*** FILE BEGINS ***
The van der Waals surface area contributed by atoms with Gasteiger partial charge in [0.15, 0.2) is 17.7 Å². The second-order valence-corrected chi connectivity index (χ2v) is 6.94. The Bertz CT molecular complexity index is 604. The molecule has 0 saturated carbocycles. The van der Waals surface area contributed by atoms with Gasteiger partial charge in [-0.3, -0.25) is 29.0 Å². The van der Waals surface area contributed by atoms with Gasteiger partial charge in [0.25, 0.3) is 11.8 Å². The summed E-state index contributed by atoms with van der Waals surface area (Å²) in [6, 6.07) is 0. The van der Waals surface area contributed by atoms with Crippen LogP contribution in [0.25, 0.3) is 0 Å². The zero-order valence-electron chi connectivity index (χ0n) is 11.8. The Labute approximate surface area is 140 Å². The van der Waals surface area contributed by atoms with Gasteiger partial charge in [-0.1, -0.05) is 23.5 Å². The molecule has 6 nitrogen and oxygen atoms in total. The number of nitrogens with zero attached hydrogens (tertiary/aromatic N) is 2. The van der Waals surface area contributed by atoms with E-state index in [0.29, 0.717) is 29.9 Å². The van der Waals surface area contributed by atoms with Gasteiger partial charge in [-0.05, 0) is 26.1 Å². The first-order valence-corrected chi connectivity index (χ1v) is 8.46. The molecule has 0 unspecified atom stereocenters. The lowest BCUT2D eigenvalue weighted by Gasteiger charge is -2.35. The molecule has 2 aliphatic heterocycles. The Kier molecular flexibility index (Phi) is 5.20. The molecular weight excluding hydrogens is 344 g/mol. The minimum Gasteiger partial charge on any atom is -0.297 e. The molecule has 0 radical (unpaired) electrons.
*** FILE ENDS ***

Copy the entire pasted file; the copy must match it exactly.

The van der Waals surface area contributed by atoms with Gasteiger partial charge in [0.15, 0.2) is 17.7 Å². The second-order valence-corrected chi connectivity index (χ2v) is 6.94. The Bertz CT molecular complexity index is 604. The molecule has 0 saturated carbocycles. The van der Waals surface area contributed by atoms with Gasteiger partial charge in [-0.3, -0.25) is 29.0 Å². The van der Waals surface area contributed by atoms with Gasteiger partial charge in [0.25, 0.3) is 11.8 Å². The summed E-state index contributed by atoms with van der Waals surface area (Å²) in [6, 6.07) is 0. The van der Waals surface area contributed by atoms with Crippen LogP contribution in [0.25, 0.3) is 0 Å². The zero-order valence-electron chi connectivity index (χ0n) is 11.8. The Labute approximate surface area is 140 Å². The van der Waals surface area contributed by atoms with Gasteiger partial charge in [-0.1, -0.05) is 23.5 Å². The molecule has 6 nitrogen and oxygen atoms in total. The number of nitrogens with zero attached hydrogens (tertiary/aromatic N) is 2. The van der Waals surface area contributed by atoms with E-state index in [0.29, 0.717) is 29.9 Å². The van der Waals surface area contributed by atoms with Gasteiger partial charge in [-0.05, 0) is 26.1 Å². The first-order valence-corrected chi connectivity index (χ1v) is 8.46. The molecule has 0 unspecified atom stereocenters. The lowest BCUT2D eigenvalue weighted by Gasteiger charge is -2.35. The molecule has 2 aliphatic heterocycles. The Kier molecular flexibility index (Phi) is 5.20. The molecular weight excluding hydrogens is 344 g/mol. The minimum Gasteiger partial charge on any atom is -0.297 e. The molecule has 0 radical (unpaired) electrons.